Please distribute widely.
FlowTV Special Issue
CFP: Social Media (05/18/09)
Social media have created new ways for individuals to communicate and
share information. Technologies such as blogs, Twitter, social
networking sites (e.g. Facebook, MySpace, Bebo, Orkut, etc.), wikis,
Second Life, digg, Last.fm, FlickR, etc. have become increasingly
pervasive. Social media are being used by celebrities, athletes,
journalists, politicians, TV personalities, musicians, scholars, news
organizations, businesses, marketers, and more. How does the use of
social media change the ways we think about identity, community, and
interpersonal communication? In what ways are social media being used
for political purposes, for collective action, and news aggregates?
How does receiving a Twitter message on your cell phone from Shaquille
O'Neal or NPR's Scott Simon erode boundaries between public and
private or change conceptualizations of intimacy? Are blogs and other
social media challenging journalism's traditional gatekeeping and
agenda-setting functions? Should we be concerned about issues of
privacy and free speech? How are certain social media technologies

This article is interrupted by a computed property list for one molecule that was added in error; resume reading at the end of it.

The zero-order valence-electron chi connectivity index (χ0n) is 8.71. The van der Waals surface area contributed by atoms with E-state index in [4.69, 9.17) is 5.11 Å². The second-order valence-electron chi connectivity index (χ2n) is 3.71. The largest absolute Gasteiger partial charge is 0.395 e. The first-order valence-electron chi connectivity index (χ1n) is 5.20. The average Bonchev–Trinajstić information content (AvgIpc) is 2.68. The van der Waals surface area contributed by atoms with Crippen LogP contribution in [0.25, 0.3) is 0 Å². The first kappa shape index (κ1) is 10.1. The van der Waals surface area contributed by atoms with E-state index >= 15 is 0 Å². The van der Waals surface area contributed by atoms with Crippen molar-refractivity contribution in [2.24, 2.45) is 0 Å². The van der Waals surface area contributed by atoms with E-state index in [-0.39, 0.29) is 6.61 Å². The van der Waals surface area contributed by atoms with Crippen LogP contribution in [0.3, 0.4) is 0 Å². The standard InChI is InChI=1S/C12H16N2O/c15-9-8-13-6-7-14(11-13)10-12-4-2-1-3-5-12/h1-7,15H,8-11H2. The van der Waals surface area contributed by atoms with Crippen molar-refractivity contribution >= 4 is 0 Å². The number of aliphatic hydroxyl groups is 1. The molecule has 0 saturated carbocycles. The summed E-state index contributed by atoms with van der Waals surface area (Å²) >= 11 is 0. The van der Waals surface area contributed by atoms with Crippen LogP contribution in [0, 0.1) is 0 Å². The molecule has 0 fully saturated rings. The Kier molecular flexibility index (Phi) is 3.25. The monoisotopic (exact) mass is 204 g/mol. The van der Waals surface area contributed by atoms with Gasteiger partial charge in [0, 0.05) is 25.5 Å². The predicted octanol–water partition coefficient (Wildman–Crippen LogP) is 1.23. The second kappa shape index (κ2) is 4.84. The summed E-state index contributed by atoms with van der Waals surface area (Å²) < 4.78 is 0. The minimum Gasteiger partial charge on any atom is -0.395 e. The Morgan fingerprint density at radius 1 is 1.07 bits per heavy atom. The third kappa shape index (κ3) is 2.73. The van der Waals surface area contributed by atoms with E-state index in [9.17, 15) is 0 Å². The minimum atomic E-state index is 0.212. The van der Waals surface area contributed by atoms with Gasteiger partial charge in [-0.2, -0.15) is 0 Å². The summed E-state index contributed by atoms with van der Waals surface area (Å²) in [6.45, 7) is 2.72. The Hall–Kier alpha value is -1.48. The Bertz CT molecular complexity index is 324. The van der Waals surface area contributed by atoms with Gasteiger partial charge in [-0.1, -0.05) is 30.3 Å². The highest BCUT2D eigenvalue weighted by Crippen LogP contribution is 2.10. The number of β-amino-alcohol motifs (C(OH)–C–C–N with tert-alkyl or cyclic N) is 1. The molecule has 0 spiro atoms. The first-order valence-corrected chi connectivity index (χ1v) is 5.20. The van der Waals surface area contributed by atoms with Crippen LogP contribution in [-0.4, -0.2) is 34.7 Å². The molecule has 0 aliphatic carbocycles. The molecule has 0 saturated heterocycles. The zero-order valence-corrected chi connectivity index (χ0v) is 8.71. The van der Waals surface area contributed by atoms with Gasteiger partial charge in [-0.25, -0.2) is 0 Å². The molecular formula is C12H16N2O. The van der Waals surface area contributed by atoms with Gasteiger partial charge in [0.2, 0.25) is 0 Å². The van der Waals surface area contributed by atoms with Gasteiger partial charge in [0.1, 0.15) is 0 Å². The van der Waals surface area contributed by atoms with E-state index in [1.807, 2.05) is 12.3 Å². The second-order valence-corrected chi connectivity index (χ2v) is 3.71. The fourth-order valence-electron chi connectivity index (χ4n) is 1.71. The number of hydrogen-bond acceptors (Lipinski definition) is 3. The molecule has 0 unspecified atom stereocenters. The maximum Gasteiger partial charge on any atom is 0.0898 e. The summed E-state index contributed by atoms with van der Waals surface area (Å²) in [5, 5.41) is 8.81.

being gendered, classed, racialized, and policed? And as is the case
with all forms of media, we must be careful to ask who is denied
access and to what effect?
We are interested to hear what the Flow community thinks about social
media technologies: uses and users, popular discourses and rhetoric,
and the ways in which social media challenge concepts of identity,
community, friendship, public/private, creativity, surveillance, and
Please send submissions of between 1000-1500 words to Jacqueline
Vickery ([log in to unmask]) and Anne Petersen
([log in to unmask]) no later than May 18th, 2009. Flow has
a longstanding policy of encouraging non-jargony, highly readable
pieces and ample incorporation of images and video. For examples,
please visit FlowTV.org.
Online resources for film/TV studies may be found at ScreenSite